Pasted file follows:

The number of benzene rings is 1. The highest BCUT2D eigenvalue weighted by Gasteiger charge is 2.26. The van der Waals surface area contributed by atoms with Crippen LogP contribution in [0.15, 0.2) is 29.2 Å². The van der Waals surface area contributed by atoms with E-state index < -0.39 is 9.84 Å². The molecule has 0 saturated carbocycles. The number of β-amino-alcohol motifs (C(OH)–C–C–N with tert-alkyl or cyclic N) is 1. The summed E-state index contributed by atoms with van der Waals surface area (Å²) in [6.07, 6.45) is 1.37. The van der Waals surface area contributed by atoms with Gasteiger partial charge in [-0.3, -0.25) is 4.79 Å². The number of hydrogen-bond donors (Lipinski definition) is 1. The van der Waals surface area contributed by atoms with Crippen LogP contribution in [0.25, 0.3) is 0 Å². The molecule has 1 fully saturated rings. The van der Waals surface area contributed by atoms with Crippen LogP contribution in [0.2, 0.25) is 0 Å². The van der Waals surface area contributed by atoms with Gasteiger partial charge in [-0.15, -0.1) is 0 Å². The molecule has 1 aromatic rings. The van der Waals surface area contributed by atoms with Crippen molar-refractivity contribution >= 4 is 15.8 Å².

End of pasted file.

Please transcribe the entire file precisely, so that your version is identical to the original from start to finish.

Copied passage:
The number of benzene rings is 1. The highest BCUT2D eigenvalue weighted by Gasteiger charge is 2.26. The van der Waals surface area contributed by atoms with Crippen LogP contribution in [0.15, 0.2) is 29.2 Å². The van der Waals surface area contributed by atoms with E-state index < -0.39 is 9.84 Å². The molecule has 0 saturated carbocycles. The number of β-amino-alcohol motifs (C(OH)–C–C–N with tert-alkyl or cyclic N) is 1. The summed E-state index contributed by atoms with van der Waals surface area (Å²) in [6.07, 6.45) is 1.37. The van der Waals surface area contributed by atoms with Gasteiger partial charge in [-0.3, -0.25) is 4.79 Å². The number of hydrogen-bond donors (Lipinski definition) is 1. The van der Waals surface area contributed by atoms with Crippen LogP contribution in [0.25, 0.3) is 0 Å². The molecule has 1 fully saturated rings. The van der Waals surface area contributed by atoms with Crippen LogP contribution in [0.2, 0.25) is 0 Å². The van der Waals surface area contributed by atoms with Gasteiger partial charge in [-0.15, -0.1) is 0 Å². The molecule has 1 aromatic rings. The van der Waals surface area contributed by atoms with Crippen molar-refractivity contribution >= 4 is 15.8 Å².